With a little bit of extra time, I thought I would try out KDE4 to see how it’s progressing; if you’re on openSUSE, all you need to do is install the latest KDE4 packages which are always available. Alternatively, you could always try the openSUSE-based (which can be easily created with KIWI) live CD: KDE Four Live. My overall opinion: it’s looking really really great.

Since a review and screenshot tour of the overall desktop has been well-covered elsewhere, I thought I would just take a look at a few things, some of which particularly interest me.

The Desktop: Plasma

Plasma is actually progressing pretty well. You shouldn’t expect it to be bug-free, but I can really see everything coming together. Plasmoids are definitely going to take off, and I’m sure you’ll be able to eventually find one for just about anything you want. Obligatory desktop shot:

KDE4 Desktop

Kickoff

Kickoff is being developed in upstream KDE now, and Robert Knight is leading development of Kickoff in KDE4. There are some nice new touch-ups compared to the openSUSE version so far, including the raise animation on-hover, and a small graphic to represent disk usage:

Kickoff

JuK

JuK is progressing well and it’s incredibly speedy. Loading my 6000+ track playlist takes quite literally 2 seconds. It’s light, fast, very tidy, and has all the features you would need and expect: album cover art, tag guessing from Internet, etc.

JuK

KmPlot

Many others have blogged about KMPlot as well, but it’s really nice to see it becoming so mature, featureful, and quite genuinely an all-purpose function plotter. The layout has nicely improved, you can trivially plot first and second derivatives, show the integral, and a lot of other cool stuff around the place everywhere:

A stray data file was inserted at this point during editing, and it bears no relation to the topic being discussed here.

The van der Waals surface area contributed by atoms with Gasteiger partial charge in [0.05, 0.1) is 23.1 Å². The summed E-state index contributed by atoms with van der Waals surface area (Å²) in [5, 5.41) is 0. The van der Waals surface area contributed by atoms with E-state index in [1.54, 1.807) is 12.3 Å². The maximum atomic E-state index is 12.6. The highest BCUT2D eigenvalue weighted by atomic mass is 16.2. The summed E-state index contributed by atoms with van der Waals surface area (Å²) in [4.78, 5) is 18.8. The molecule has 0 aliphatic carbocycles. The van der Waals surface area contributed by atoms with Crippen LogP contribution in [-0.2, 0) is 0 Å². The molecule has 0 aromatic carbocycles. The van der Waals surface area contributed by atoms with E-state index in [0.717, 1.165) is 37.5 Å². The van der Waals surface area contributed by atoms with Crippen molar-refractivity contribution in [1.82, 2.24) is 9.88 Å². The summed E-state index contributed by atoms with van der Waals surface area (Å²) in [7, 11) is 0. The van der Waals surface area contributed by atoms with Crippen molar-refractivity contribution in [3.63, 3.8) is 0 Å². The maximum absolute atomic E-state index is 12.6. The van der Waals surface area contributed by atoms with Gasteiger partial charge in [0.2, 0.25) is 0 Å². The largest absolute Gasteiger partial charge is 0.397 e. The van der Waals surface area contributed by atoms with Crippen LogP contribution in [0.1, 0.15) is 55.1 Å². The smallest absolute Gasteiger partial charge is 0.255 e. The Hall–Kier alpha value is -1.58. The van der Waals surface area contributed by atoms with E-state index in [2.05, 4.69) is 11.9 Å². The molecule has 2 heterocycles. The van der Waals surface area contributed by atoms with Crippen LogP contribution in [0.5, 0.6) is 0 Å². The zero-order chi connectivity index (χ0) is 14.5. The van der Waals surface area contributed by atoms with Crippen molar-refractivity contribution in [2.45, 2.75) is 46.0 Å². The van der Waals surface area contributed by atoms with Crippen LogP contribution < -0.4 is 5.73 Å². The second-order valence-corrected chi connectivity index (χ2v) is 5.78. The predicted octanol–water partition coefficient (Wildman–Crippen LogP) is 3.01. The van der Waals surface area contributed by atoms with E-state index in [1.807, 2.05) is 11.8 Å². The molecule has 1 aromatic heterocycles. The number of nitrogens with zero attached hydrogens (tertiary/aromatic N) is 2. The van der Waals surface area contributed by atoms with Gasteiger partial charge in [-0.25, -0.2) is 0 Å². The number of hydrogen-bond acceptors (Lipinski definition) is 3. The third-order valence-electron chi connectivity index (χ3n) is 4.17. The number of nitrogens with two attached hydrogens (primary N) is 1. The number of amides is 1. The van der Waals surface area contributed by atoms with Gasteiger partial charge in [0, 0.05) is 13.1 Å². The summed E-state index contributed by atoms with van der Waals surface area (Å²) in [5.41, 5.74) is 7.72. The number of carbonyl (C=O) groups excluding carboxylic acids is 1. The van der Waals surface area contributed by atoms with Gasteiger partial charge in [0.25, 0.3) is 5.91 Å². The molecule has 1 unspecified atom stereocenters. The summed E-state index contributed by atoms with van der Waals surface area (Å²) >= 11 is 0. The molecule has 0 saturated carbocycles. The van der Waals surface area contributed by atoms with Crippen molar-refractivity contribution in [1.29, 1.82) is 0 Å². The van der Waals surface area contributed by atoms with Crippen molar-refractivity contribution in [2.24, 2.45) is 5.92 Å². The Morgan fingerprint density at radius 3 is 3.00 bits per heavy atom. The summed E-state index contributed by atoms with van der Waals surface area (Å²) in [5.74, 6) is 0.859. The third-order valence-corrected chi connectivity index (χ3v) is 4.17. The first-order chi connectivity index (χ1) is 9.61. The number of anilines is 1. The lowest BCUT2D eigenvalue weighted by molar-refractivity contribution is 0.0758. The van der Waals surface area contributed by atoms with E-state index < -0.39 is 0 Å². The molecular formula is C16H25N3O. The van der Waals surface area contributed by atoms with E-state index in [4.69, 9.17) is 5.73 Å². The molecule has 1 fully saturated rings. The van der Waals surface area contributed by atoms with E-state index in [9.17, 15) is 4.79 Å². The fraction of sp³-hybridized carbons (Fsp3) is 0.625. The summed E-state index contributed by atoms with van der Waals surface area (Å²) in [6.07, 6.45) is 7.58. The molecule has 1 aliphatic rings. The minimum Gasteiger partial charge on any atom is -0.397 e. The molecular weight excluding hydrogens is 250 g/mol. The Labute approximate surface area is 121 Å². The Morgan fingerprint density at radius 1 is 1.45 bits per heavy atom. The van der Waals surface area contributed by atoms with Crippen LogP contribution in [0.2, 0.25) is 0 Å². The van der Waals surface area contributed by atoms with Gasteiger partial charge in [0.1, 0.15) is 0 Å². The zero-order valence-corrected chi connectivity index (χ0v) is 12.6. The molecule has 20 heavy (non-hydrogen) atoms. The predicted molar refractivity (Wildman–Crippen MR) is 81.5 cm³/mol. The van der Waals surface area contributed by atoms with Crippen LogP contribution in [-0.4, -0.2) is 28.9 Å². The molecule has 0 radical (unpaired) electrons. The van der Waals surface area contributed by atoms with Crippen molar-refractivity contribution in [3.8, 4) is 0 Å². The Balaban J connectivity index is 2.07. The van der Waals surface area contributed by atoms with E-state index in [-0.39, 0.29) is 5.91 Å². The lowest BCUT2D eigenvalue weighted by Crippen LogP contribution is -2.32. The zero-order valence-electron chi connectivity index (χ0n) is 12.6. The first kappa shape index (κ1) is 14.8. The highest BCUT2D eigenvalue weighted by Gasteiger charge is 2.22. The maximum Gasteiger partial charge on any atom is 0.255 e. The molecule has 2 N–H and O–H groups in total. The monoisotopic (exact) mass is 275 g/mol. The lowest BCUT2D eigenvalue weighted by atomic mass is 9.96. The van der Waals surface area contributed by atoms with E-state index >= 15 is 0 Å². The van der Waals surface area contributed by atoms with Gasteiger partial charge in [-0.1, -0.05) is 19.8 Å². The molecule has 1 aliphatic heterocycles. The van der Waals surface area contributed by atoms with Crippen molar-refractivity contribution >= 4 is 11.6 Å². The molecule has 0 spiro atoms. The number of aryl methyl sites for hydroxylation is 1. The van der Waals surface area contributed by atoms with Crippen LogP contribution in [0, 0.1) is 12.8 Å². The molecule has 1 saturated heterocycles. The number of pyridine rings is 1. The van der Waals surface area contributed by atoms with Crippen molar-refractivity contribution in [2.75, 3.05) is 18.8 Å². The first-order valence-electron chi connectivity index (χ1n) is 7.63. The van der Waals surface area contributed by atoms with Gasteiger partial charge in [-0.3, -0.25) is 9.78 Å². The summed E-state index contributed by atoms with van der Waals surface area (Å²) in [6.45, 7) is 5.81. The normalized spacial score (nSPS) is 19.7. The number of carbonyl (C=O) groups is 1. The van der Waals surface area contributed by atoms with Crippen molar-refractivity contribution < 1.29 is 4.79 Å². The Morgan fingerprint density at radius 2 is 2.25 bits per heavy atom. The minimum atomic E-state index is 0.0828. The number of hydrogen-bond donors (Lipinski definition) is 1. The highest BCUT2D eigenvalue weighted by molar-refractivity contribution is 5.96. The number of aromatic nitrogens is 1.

KmPlot

KGet: now with Metalink support!

I’m really beginning to feel that KGet is becoming the world’s best downloader. In KDE4 it has a plethora of modifications, while of course still remaining simple for the very general use-case of downloading a single file or document. One of the new features I’m most excited about is the Metalink support that it will come with. Metalink is an Open Standard that bundles the various ways (FTP/HTTP/P2P) to get files into one format for easier downloads.

In openSUSE we recommend metalinks a lot to users during release time, since it spreads the load on the mirrors and pretty much guarantees that they’ll be downloading at the maximum of their broadband’s capacity. Metalink support in KDE4′s KGet is working already, take a look below:

KGet

Conclusion

KDE4 is set to be truly awesome. What really makes things that extra bit wonderful is not only great new desktop innovations like solid, plasma and phonon — but even more so: the improvements in just about every single application (as you can see, with some examples, above). In this new release all of KDE is getting a full and much improved makeover.

DIGG